Block Exemption and the Servicing Market

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October 2002 saw European Union regulation change the automotive and automotive repair industry. The official regulation act was called, ‘Block Exemption Regulations 1400/2002. The legislation gives motorists much more freedom when they come to choosing the manner in which their vehicles are serviced.

The act was a substantial event for the independent car servicing sector. In basic terms, the act allowed garages to service cars that were still in their warranty, without making the warranty null and void, as it used to be before Block Exemption Regulations.

Prior to Block Exemption Regulations, vital vehicle technical information was kept secret from garages, by vehicle manufacturers. Only approved garages were entitled to such information. This meant in order for their vehicles to be serviced comprehensively, consumers weren’t given much of a choice – they had to send their vehicles to an approved garage.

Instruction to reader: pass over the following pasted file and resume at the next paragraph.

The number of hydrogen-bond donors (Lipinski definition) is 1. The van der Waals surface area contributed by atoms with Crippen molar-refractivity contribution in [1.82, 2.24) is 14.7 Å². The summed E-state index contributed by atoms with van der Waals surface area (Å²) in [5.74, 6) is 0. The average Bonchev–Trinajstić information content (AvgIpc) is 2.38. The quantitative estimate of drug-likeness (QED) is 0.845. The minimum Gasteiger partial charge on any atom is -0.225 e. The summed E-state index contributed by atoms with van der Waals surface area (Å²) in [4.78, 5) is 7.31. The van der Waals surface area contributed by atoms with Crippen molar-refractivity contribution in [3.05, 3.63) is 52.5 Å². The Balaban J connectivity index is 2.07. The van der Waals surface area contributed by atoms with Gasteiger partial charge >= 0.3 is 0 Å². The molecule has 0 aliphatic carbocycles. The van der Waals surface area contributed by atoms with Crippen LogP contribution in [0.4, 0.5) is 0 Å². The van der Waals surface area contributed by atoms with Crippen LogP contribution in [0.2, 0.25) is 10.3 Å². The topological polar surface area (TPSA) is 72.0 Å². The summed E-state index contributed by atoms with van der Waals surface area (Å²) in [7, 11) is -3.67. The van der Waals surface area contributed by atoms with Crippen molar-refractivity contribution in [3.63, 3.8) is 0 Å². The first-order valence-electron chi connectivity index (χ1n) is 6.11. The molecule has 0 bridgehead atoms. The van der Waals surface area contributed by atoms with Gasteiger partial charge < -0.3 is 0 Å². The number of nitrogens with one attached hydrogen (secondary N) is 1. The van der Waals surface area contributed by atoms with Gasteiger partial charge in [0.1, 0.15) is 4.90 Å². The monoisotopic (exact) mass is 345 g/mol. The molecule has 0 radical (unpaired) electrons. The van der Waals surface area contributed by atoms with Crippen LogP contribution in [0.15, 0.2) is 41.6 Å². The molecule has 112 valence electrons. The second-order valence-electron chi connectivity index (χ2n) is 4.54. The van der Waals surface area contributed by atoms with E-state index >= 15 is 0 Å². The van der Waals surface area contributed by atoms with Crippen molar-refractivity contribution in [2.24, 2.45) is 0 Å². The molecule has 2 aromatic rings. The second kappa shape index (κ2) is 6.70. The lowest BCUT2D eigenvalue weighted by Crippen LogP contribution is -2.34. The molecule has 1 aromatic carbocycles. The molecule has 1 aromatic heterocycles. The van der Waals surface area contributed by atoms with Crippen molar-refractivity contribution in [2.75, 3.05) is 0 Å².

The law now states that car manufacturers must share technical information with the independent garage. This legislation has also succeeded in its goals to the benefit of motorists. This competitive paved the way for more competitive pricing, not to mention driving consumers to the much needed small businessman.

Today, this is much the same. Consumers have a choice of how they would like to service their vehicle. They are getting a much more cost-effective service, without the worry of invalidating the manufacturer’s warranty. (This is, however, subject to some terms and conditions.)

Some car manufacturers have, in the past, lobbied for the removal of the legislation. They have, however, been unsuccessful. No matter what your vehicle needs, be it an oil change, basic maintenance, or the fitting of new tyres, and even a full MOT, consumers can pick from their choice of garages. That is the significance of the Block Exemption Regulation 1400/2002 Act.